Speaking to the media for the first time since late on Jan. 7 - following Notre Dame's 42-14 loss to Alabama in the BCS national championship game - Brian Kelly took part in a teleconference Tuesday morning from an unspecified location on the recruiting trail.
While Kelly briefly addressed the Alabama game, the need for the Irish to close the gap with the Crimson Tide, and various personnel in the spring (see transcription), he was asked mainly about his "interview" with the Philadelphia Eagles shortly after the national title game, and the bizarre Manti Te'o hoax.
"The interview (with the Eagles) was really a discussion that I had with Jeff Lurie of the Philadelphia Eagles and his leadership team," Kelly said. "The discussion was more about intrigue on my part.
"I had always been in the college game, and really did not have a good grasp of the NFL set-up. So for me, my head said, 'Let's be more informed as it relates to the NFL.' But my heart is in college football and with Notre Dame."
Kelly went so far as to "rule out" his future on the professional football level.
"Quite frankly, I wanted to answer those (questions) so I wouldn't have to go through this (again)," Kelly said. "We're going to win again next year and there are probably going to be teams that are going to have an interest (in me) coaching in the NFL, and I want to be able to tell them definitively that I want to coach in college.
"The intrigue was more that I wanted that information, so it's easy for me to make a decision on being here in the college game. I love Notre Dame and I love the college game. The intrigue was more just finding out about it so it's now easy for me to say no."
Kelly said he and athletics director Jack Swarbrick have been "in dialogue since Dec. 6" about a contract extension.
"We both want the same thing, and that is the long-term consistency of the program," Kelly said. "Jack and I are in lockstep in how we want to continue to build this program. So I feel really good about that."
Kelly said the interview with the Eagles was not a distraction for the national championship game because he wasn't sure in the days leading up to the game that the interview would take place.
"It wasn't an option for me because I wasn't even thinking about it and hadn't decided that was the direction I was going to go," Kelly said.
Kelly said he regretted the time lapse between public knowledge of the discussion with the Eagles and his released statement through the university - an elapsed time of about four days.
"If there's anything I would have done differently, it would have been to close that timeline relative to my interview and coming out with my statement," Kelly said. "I was on vacation with my wife. We were away. We weren't watching TV. But I should been more sensitive to the fact that there was this time period that had been going on and (I should have) released a statement much sooner."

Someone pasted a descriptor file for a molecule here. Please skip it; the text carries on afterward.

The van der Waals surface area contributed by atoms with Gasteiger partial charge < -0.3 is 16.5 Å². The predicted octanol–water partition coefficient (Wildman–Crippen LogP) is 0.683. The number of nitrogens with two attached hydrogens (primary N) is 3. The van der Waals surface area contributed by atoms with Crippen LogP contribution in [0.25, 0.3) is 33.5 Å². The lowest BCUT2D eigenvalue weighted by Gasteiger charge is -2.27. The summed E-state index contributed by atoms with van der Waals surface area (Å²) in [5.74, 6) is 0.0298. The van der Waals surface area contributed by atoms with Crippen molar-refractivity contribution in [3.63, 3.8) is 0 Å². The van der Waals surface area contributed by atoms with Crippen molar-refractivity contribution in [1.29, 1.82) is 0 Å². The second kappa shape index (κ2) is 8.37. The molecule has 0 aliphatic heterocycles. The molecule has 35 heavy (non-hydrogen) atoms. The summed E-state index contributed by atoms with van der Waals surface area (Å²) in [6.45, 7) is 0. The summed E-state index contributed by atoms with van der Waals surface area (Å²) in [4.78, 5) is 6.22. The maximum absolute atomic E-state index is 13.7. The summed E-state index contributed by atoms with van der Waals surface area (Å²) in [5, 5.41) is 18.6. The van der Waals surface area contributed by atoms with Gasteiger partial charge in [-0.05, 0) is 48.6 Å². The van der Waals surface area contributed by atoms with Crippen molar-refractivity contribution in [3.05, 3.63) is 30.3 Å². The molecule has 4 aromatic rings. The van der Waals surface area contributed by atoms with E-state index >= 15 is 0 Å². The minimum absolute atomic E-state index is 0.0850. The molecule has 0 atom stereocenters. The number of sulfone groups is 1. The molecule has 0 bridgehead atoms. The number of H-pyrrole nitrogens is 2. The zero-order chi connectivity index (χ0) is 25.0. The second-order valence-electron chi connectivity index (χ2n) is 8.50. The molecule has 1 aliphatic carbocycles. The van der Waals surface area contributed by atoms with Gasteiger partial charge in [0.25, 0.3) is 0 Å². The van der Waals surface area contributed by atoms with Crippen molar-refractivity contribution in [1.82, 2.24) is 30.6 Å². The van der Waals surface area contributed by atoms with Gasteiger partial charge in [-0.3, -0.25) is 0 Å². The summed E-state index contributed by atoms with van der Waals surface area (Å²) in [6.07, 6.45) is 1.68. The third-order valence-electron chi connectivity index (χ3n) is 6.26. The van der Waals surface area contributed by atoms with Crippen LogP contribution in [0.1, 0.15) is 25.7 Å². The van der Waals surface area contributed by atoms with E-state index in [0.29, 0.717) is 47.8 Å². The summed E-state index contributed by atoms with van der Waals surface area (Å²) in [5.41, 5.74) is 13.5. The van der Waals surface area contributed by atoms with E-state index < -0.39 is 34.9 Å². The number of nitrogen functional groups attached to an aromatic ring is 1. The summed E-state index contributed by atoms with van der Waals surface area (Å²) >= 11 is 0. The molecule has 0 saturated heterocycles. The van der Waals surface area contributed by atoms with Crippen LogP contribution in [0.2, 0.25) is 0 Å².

Kelly said he told the recruits "up front that I'm committed to Notre Dame." He also spoke with the team on Sunday, Jan. 27, to reiterate his commitment to Notre Dame and that "I'm going to be their coach for some time."
The incredible story of Manti Te'o and the hoax perpetrated upon him was just as bizarre to Kelly when he first heard it as it was for everyone else. But everything he has heard from Swarbrick, Te'o, and all the key figures at Notre Dame who addressed that situation has been consistent with what Te'o relayed to him on Dec. 26.
"Everything that he told me, every little thing that has come out over the last couple of weeks is what (Te'o) told me," Kelly said. "I can only go on the information that he gave me versus what we're seeing out there. It was in lockstep."
Kelly said he didn't sense any problems with Te'o emotionally in the days leading up to the national championship game.
"Manti is a young man that continues to lead," Kelly said. "He went through a tough time during the year and we really didn't see anything there that would have set off an alarm that he was under so much pressure concerning the situation. I just didn't see it as we practiced leading up to the game."
Kelly admitted that Te'o didn't play his best game against Alabama but that the Crimson Tide had much to do with that.
"It's a lot to lay on the shoulders of somebody," Kelly said. "I think we can make a leap that maybe it did (bother him), but Manti would know for sure."
Asked if he agreed with the University's decision not to release information of the hoax before the game on Jan. 7, Kelly responded: "I really wasn't involved in that conversation. I was focused on coaching our team."
Kelly has spoken with Te'o about the situation. He also put a final exclamation point on the linebacker's career at Notre Dame.
"Manti will be remembered as a great leader on an undefeated team at Notre Dame," Kelly said. "He showed the way for how to be a great teammate. His work ethic, his commitment…all of those things.
"For me, he'll be, in my eyes, one of the very great teammates that I've ever had in 22 years of coaching. He was special to coach, and he did all the things great players have to do on a day-to-day basis, and we'll continue to hold him in that type of esteem."